OMG UPDATE: Question? Answer.

Updated on Monday, June 9


QUESTION: How many programming/scripting languages do you know? I'm having a particularly diffcult time finding an internship since I am not in co-op and I only know Python, C/C++, SQL and no significant project. How do non co-op CS students go about finding a job?


  1. Languages are rarely a problem (for serious interviewers anyway). If you know one language at some level of the stack, you're good. You have a dynamic and static types languages, and you have general database understanding, that's not your problem. Once you know C++, Java is not difficult to learn. If you're looking into more front-end stuff, you can learn JavaScript on your own time.

    If you don't have projects, you can't do much. You'll need to start at an entry level position (possibly QA), otherwise make something interesting on your free time (mobile, tool, etc).

  2. CS co-op guy here. I entered the program with no programming experience. The first few terms were certainly hard, and had little, if any, relation to CS. Like 1 said, if you don't have much going for you, apply to QA jobs - that's how I entered software development last summer - and attempt to upgrade to a dev role within the company (there's a chance that if you only have QA on your resume and you apply elsewhere, the only job you might get is as a QA - folks call this the QA trap).

    Programming languages are not that big of a deal for interviews, as long as you know a few well. Here's what I know, and how/where I learned them (I only knew the first 3 until last summer):

    Python (CS116, personal problem solving)
    C/C++ (CS136, CS246, CS241, CS350, CS240, personal problem solving)
    SQL (first learned using w3schools, used at work, CS348)
    C# (learned entirely at work, hackathon project)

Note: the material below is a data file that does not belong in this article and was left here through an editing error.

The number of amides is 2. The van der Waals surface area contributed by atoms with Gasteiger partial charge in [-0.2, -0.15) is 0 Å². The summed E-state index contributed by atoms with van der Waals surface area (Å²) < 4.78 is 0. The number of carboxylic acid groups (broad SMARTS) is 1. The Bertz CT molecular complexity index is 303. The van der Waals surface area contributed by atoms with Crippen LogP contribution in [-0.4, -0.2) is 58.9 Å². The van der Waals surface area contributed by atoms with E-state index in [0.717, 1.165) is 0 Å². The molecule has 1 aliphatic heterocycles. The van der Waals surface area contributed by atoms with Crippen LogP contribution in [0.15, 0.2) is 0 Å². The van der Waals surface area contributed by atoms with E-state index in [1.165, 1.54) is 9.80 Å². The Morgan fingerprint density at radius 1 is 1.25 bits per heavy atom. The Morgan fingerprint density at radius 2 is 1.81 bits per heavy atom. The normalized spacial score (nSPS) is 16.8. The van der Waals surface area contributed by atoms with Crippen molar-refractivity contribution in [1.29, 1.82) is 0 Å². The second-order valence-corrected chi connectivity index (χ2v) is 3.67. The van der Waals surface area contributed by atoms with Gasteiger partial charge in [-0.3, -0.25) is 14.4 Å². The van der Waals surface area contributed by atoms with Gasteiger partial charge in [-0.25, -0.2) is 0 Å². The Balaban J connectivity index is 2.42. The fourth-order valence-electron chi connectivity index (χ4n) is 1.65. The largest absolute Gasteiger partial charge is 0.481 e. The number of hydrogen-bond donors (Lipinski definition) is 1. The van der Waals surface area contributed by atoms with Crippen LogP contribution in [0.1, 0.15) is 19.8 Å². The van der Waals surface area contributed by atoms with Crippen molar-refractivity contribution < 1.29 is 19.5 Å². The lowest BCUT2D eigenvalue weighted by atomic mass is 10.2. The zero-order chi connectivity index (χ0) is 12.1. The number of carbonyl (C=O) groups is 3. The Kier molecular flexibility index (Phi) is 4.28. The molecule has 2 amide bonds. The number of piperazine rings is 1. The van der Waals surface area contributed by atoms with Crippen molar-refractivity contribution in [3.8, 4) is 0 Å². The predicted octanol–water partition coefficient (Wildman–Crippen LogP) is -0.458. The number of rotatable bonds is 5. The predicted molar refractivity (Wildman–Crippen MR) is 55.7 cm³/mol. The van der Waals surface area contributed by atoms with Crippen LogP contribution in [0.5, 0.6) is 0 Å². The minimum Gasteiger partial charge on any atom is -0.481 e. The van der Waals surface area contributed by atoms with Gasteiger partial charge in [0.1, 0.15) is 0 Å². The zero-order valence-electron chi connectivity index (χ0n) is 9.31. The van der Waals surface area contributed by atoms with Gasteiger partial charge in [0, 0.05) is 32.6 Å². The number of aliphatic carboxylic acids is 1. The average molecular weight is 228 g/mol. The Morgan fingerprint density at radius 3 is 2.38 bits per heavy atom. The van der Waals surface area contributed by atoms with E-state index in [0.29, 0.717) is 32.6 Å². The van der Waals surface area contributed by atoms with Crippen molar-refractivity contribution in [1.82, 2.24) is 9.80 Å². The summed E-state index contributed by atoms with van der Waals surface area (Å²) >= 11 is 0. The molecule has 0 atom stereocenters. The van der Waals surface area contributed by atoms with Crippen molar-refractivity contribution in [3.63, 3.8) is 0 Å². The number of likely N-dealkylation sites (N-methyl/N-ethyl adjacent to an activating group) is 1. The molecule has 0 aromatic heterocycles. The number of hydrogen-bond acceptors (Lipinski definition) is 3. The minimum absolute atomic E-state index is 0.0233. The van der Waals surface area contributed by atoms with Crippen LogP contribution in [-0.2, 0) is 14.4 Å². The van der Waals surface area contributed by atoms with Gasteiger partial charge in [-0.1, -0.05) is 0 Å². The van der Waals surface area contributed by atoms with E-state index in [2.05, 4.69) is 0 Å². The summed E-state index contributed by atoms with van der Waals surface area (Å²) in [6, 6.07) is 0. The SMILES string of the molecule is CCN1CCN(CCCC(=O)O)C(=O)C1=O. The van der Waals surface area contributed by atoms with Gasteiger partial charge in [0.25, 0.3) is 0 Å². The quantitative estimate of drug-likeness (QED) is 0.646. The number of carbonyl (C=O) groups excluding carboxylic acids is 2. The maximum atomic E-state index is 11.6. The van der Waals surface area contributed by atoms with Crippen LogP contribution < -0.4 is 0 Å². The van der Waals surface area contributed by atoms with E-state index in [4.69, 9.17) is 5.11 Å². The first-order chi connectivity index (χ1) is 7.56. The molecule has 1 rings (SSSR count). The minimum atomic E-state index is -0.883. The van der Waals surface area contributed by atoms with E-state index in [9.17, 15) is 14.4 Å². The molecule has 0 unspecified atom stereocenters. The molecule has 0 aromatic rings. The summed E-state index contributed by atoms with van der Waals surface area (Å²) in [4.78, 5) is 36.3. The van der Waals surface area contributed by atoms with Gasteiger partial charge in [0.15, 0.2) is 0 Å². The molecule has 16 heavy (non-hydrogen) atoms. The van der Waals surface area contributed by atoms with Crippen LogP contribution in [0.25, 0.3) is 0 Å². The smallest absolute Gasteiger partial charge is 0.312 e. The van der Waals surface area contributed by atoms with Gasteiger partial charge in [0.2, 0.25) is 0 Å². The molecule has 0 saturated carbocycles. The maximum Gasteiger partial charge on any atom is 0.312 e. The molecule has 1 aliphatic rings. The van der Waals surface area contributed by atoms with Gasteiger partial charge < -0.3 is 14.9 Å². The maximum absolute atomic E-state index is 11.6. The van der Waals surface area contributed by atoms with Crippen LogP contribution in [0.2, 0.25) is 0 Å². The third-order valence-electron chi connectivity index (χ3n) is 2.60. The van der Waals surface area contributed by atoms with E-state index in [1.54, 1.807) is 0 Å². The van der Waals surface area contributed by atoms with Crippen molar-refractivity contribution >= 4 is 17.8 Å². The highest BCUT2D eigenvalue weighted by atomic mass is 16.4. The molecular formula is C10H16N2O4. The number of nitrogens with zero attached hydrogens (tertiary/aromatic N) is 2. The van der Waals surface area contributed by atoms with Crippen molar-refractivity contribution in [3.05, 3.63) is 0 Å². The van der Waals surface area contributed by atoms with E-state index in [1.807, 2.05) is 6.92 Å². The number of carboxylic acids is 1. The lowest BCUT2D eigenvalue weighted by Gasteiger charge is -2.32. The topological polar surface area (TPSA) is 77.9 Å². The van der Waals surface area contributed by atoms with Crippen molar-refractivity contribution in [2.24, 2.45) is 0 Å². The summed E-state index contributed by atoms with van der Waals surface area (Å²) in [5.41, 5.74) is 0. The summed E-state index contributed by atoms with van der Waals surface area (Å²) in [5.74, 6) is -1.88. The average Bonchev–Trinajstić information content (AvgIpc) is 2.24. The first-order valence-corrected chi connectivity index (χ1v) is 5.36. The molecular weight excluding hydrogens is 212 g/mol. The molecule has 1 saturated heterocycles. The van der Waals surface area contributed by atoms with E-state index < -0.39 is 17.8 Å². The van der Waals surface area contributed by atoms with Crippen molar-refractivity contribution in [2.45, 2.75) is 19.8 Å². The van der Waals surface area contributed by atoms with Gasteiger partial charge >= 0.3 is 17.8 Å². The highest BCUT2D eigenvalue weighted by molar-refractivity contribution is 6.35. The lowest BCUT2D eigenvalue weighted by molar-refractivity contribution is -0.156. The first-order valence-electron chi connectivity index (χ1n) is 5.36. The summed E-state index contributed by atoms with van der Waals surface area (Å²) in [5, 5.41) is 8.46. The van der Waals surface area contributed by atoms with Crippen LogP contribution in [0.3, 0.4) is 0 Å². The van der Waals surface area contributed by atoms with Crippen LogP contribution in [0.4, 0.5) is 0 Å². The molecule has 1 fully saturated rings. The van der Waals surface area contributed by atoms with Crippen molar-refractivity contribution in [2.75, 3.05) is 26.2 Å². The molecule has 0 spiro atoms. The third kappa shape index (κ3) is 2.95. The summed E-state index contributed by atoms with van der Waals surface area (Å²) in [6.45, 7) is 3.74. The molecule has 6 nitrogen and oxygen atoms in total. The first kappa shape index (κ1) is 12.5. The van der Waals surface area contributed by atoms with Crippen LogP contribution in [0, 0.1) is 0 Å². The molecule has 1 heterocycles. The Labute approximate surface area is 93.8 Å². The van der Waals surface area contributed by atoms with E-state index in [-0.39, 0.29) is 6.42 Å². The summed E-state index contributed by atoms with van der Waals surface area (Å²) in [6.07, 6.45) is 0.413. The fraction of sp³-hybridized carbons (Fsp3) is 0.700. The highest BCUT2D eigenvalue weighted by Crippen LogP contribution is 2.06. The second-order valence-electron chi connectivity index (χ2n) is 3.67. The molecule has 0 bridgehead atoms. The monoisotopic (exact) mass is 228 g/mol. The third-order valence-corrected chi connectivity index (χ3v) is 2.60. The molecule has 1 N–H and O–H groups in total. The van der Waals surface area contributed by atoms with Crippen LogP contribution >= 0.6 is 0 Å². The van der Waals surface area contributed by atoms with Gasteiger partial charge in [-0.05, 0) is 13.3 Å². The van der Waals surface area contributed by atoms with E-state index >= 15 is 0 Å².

Java (similar to C#, CS349)
    JavaScript (first learned using personal projects, then at work, Codewars)
    HTML/CSS (same as JavaScript)
    Objective-C (personal project)

    Personal problem solving: ProjectEuler, interview questions, programming contest problems.

    Recently, I started working more on personal projects (I was told that employers love them - they have certainly become conversation points in a few of my interviews this term).

    Hope this helps.

    I dunno why I'm still writing...

  3. OP here, wow I am really impressed, 1 and 2!
    The main reason I posted this is because I've been having very hard time finding a job. I know several guys whose average is in their 60s with no skills or projects other than the coursework somehow find QA jobs while I'm like in mid 70s (I know I am not entitled to say this since my average isn't that high either) get rejected all the time.
    Plus, since I'm not in co-op, the only source I find job postings is Not only the number of job postings is so low, but companies demand a candidate to be proficient in C/C++, C#, JAVA, HTML, CSS, JavaScript, SQL, MySQL, Perl, Ruby, Python, blahblahblah
    I was wondering how regular student who has entry-level experience like myself find a job.
    I should've applied to co-op :(

    1. Start cold-calling. Make a list of companies, see if they have co-op/intern roles listed on their website/LinkedIn. If not, find someone from the organization (a recruiter/manager, etc.) who can help you.

      It's all about how you sell yourself. I know, I've been in your boat, even though I was in co-op.

  4. I started looking for my first job with less, and ended up with an offer first round. It's not about the quantity, or even the quality for that matter. You learn lots on the job.

    Now I can "brag" that I have experience with C, C++, C#, Perl, Python, Scheme, Shell, Javascript/jQuery, HTML/CSS, XML, etc.

    Frameworks, on the other hand, become a lot more important and a whole different matter once you have the basics down...